Embracing Defeat: Japan in the Wake of World War II
Winner of the Pulitzer Prize, the 1999 National Book Award for Nonfiction, finalist for the Lionel Gelber Prize and the Kiriyama Pacific Rim Book Prize, Embracing Defeat is John W. Dower's brilliant examination of Japan in the immediate, shattering aftermath of World War II.Drawing on a vast... show more
Winner of the Pulitzer Prize, the 1999 National Book Award for Nonfiction, finalist for the Lionel Gelber Prize and the Kiriyama Pacific Rim Book Prize, Embracing Defeat is John W. Dower's brilliant examination of Japan in the immediate, shattering aftermath of World War II.Drawing on a vast range of Japanese sources and illustrated with dozens of astonishing documentary photographs, Embracing Defeat is the fullest and most important history of the more than six years of American occupation, which affected every level of Japanese society, often in ways neither side could anticipate. Dower, whom Stephen E. Ambrose has called "America's foremost historian of the Second World War in the Pacific," gives us the rich and turbulent interplay between West and East, the victor and the vanquished, in a way never before attempted, from top-level manipulations concerning the fate of Emperor Hirohito to the hopes and fears of men and women in every walk of life. Already regarded as the benchmark in its field, Embracing Defeat is a work of colossal scholarship and history of the very first order. John W. Dower is the Elting E. Morison Professor of History at the Massachusetts Institute of Technology. He is a winner of the National Book Critics Circle Award for War Without Mercy. 75 illustrations and map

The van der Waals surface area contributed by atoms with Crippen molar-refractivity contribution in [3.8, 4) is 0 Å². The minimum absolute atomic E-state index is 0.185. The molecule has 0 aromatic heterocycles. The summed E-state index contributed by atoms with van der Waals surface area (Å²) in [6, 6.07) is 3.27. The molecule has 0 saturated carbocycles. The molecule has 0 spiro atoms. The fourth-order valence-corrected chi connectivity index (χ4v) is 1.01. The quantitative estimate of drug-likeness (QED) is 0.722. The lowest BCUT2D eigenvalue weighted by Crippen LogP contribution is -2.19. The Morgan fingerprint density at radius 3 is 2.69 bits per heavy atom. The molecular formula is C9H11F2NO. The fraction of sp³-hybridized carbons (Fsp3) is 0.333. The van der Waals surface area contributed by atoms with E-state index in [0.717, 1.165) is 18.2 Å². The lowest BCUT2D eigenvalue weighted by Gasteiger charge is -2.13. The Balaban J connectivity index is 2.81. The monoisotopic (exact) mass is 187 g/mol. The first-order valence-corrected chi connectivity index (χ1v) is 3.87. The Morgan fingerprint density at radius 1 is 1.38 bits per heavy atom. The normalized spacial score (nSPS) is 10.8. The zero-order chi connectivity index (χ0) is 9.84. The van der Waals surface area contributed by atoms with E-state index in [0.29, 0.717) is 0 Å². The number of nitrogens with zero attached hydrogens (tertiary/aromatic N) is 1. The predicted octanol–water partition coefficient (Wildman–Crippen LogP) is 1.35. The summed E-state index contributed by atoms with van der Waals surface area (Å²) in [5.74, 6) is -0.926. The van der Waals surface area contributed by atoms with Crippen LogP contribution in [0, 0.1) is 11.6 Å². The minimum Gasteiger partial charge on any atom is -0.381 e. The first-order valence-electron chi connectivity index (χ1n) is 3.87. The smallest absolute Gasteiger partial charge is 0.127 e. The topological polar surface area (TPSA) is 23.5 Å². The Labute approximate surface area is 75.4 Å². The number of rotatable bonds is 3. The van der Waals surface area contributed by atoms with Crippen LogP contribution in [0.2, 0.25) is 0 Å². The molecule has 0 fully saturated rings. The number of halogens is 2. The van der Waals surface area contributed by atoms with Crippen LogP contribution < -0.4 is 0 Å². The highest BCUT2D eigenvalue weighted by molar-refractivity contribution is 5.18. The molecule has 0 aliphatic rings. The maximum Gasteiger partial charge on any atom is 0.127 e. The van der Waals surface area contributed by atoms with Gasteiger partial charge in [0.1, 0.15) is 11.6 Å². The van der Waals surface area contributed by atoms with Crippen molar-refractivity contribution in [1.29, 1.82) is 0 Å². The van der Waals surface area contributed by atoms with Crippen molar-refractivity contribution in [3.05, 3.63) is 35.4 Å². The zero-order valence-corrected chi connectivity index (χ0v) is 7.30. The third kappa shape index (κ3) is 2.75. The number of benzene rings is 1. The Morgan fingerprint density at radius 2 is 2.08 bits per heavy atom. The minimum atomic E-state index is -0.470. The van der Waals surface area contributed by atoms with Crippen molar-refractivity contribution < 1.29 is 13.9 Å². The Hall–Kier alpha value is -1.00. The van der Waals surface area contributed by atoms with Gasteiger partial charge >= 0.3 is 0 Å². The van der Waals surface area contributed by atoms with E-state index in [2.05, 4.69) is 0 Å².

Publish date: June 17th 2000
Publisher: W. W. Norton & Company
Pages no: 676
Edition language: English
Winner of the Pulitzer Prize; Winner of the National Book Award. John W. Dower is a named history professor @MIT, Japanologist, Japanophile. Won a slew of slightly less prestigious awards; wrote a Yoshida Shigeru biography. (Yoshida was from an old samurai family; had American contacts before the wa...
I posted some comments under updates (http://www.goodreads.com/review/show/124351350), and so will not add a special review here. Suffice it to say, this is a book of real depth and intelligence, and is fully deserving of the many awards and prizes it won. Anyone who's interested in Japan (that's ...